Fig. 3 also illustrates how the simultaneous interlacing system may be used in conjunction with the'optical scanning system. The latter system is fully described inmy U. S. Patent #2,306,656, Optical Scanning, issued December 29, 1942, and Patent #2,292,979, Television Apparatus, issued August 11, 1942. In this application Fig. 3 illustrates two beams of light I14 and I15 which are concentrated by condensing lenses I16 and I11 and pass through the Nicol prisms I10 and I'll respectively. The sources of light I14 and I16 and the Nicol prisms I10 and HI are encased within the enclosure I8I. The latter enclosure I8I has two partitions I and I80, so that each source of light and each Nicol prism is encased separately. Each wall I80 and I8I has a small aperture aligned with each Nicol prism, so that each beamof light I18 and I must pass through the aperture into the Nicol prism and through another aperture after leaving it. The beams I18 and I19 are projected upon the revolving mirror disc 82 and reflected in positions Iltand I90 respectively. The revolving mirror disc I82, Fig. 7, has three inclined mirrors I86, I81 and I88 on one surface. The mirrors are inclined so that when the disc I82 revolves, it causes reflecting beams I89 and I90 to scan a light diagonal on thesurfaceof the reflecting. mirrors 234 and 235 respectively. The position of the mirrors 234 and 235 cause the reflected scanning light beams I89 and I90 to pass through the prismo-convex lens 230 which focuses them upon the first prismo-concave mirror lens 232. The beams I89 sources I14 and I15 passing'through the Nicol prisms I10 and HI are regulated by the action of the strength of the television signals applied across'coils I68 and I69 so that all, a part, or none of the light in each beam passes through the apertures in I 8i. Thus, the beams of light I16 and I19 become television modulated and the light square appearing on the lens 233 becomes an image.

Fig. 3 also shows the shaft I83 on which the electric motor I84 is mounted. The motor I84 may be designed to revolve at six hundred revolutions per minute while operating at a terminal voltage of one hundred volts. The terminals 238 may be plugged in a. socket of the house electric power circuits. The resistance 231 may beadjusted for the average voltage existing, so that the voltage at the motor terminals 236 will be volts; while a delayed action voltage-regulator5connected at terminals 236, may regulate the variable resistance 238 to compensate for voltage variation due to load changes. "The motor I84, therefore, will rotate at a nearly constant speed.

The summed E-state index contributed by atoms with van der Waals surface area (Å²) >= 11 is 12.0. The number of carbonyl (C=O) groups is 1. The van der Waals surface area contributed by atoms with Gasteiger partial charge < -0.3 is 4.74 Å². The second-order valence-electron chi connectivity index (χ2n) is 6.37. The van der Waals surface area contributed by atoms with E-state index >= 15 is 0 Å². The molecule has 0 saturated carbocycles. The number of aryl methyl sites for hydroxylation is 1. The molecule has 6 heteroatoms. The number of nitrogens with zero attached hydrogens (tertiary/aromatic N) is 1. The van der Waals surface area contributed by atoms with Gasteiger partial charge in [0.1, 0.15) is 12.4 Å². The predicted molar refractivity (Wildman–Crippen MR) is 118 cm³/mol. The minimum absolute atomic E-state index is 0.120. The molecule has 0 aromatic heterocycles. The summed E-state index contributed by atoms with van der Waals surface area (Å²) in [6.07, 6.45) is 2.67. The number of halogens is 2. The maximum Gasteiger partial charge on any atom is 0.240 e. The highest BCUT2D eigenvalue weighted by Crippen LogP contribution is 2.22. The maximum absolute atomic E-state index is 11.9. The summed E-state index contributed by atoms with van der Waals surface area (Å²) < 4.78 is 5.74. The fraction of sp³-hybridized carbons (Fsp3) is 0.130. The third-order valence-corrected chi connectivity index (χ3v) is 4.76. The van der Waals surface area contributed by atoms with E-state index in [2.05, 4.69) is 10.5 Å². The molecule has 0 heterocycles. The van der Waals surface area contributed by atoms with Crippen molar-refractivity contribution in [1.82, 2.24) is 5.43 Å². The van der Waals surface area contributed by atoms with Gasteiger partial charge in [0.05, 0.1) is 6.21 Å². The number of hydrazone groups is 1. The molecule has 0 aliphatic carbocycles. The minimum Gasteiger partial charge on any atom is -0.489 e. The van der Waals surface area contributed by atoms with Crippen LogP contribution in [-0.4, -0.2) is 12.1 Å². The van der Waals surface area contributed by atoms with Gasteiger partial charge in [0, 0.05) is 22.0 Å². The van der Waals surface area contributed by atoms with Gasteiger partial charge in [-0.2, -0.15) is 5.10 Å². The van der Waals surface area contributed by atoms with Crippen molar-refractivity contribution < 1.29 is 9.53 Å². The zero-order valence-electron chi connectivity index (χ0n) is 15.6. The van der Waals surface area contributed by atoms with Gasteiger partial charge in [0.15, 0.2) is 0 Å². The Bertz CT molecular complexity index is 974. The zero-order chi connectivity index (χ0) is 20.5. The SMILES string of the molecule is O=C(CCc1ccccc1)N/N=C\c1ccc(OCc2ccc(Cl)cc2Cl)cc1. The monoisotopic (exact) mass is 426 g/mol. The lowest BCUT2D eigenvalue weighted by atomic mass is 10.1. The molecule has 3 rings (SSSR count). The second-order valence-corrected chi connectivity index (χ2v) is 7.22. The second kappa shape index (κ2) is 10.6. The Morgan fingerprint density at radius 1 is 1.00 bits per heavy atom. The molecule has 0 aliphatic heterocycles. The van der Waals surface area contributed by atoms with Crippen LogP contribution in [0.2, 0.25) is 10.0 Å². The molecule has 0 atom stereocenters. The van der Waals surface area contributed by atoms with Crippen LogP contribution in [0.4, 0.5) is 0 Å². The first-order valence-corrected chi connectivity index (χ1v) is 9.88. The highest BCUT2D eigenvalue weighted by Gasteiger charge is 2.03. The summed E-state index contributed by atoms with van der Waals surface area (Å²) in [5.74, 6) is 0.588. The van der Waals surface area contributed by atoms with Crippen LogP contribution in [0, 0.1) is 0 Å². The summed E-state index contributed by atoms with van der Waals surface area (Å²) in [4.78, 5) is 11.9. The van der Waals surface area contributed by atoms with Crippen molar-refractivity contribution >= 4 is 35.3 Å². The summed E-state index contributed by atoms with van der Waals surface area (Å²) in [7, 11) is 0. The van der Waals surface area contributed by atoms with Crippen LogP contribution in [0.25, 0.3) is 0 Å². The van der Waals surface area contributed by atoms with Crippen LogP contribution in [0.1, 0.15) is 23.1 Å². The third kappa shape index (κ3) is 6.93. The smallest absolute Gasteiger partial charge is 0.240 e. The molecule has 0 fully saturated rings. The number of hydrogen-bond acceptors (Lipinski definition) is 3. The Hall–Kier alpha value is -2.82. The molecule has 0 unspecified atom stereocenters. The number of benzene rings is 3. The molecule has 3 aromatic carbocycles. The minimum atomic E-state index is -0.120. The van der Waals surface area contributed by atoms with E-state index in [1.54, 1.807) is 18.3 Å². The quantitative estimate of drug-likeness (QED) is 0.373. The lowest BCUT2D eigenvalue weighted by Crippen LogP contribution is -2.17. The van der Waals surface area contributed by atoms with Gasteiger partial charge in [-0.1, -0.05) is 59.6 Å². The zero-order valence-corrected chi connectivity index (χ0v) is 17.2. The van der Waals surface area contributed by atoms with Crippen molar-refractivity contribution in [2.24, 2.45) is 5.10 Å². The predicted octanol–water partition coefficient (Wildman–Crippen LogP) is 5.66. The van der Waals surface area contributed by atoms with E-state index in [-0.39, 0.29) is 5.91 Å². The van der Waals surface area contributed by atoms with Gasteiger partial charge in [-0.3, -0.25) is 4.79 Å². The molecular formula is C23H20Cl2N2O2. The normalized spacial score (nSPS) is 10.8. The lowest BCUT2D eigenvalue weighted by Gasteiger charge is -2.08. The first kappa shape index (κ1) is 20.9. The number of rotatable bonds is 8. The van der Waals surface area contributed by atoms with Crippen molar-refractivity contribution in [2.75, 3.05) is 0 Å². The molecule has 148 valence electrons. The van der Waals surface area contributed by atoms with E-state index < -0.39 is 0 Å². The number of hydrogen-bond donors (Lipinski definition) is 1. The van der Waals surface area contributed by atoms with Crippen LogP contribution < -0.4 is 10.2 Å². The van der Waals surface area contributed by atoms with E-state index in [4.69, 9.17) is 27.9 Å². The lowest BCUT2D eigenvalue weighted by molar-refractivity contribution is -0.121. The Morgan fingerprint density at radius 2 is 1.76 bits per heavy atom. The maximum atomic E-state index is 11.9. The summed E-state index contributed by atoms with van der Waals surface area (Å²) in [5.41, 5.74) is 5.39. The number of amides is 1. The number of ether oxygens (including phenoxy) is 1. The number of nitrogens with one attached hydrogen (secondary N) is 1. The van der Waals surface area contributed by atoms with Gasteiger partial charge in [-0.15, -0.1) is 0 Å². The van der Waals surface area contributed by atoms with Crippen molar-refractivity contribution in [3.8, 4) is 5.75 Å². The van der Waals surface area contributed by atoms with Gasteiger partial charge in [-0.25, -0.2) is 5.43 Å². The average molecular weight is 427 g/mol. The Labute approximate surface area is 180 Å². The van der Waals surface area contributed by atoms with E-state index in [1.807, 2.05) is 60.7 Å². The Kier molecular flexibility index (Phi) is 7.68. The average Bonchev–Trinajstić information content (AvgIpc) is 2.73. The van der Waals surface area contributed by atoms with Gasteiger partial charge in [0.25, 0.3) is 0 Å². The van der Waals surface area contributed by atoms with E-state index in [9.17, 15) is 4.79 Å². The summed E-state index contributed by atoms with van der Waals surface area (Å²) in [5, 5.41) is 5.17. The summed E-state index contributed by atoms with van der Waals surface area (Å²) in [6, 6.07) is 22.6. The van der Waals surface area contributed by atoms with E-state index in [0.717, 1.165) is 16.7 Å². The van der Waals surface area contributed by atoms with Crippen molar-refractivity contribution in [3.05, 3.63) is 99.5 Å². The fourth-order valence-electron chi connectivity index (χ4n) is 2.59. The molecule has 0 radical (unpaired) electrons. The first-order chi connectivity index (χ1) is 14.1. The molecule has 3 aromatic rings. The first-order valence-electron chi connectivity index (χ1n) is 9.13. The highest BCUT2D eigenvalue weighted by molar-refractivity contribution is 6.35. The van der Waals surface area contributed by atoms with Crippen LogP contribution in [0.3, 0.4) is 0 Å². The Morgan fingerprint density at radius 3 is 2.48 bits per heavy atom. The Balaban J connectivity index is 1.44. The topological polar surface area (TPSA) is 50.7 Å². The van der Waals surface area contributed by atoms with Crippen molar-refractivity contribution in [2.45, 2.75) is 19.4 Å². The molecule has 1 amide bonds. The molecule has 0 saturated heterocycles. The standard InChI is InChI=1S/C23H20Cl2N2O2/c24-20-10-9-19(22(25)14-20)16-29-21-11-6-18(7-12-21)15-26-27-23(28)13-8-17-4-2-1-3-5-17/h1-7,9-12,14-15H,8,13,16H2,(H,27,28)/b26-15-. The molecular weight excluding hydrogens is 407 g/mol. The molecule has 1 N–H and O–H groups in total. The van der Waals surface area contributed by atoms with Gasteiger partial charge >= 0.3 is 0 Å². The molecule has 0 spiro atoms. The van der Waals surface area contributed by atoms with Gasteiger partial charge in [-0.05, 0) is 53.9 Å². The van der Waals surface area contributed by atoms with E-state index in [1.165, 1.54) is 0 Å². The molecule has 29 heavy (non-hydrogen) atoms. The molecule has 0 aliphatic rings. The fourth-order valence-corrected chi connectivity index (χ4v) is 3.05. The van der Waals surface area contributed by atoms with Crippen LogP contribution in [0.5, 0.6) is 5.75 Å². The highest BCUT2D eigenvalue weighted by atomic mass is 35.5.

The synchronizer I85, a cross-section of which i is shown in Fig. 10, has a non-magnetic disc 223 mounted on shaft I83. Three coils 224 are mounted on the disc 223, circularly displaced from one another by 120 degrees. The disc 223 and the three coils 224 constitute the rotor of the synchronizer 85. The starter of this synchronizer consists of a metal ring 225 solidly secured to casing I85, which, in turn, is secured to the base 226 of the synchronizer. The ring 225 has mounted within it three coils 221, similarly displaced from one another by 120 degrees. The shaft I83 and casing I85 is of magnetic material, while the cores of coils 224 and 221 are nonmagnetic. The synchronizing signals produced at the local station may be transmitted, received and amplified at I81, Fig. 3. Terminals I94 at I61 I connect to terminals I94 at I85, thus, the amplified synchronizing signals received by th wire chain system are applied to coils 224 and 221 in one series circuit. The synchronizing signals produce a momentary magnetic ull in coils 224 and 221 at a rate of thirty impulses per second. The magnetic pulses have a polarity as shown by S-N, Fig. 10. The coils, therefore, produce a weak magnetic synchronizing pull at each 120 degrees of a revolution of the synchronizer rotor, and a synchronizing pulse is produced for each imageframe. The disc 223 is secured on the shaft in such a position that this magnetic pull takes place at the start of each image-frame. Hence, the thirty impulses per second produced at I38, Fig. 2, and transmitted to the home optical receiver, synchronizes the home receiver with the local station automatically. The cathode-ray type receiver may develop the scanning impulses by oscillators and the oscillators may be synchronized by the amplified blanker signals at terminals I94.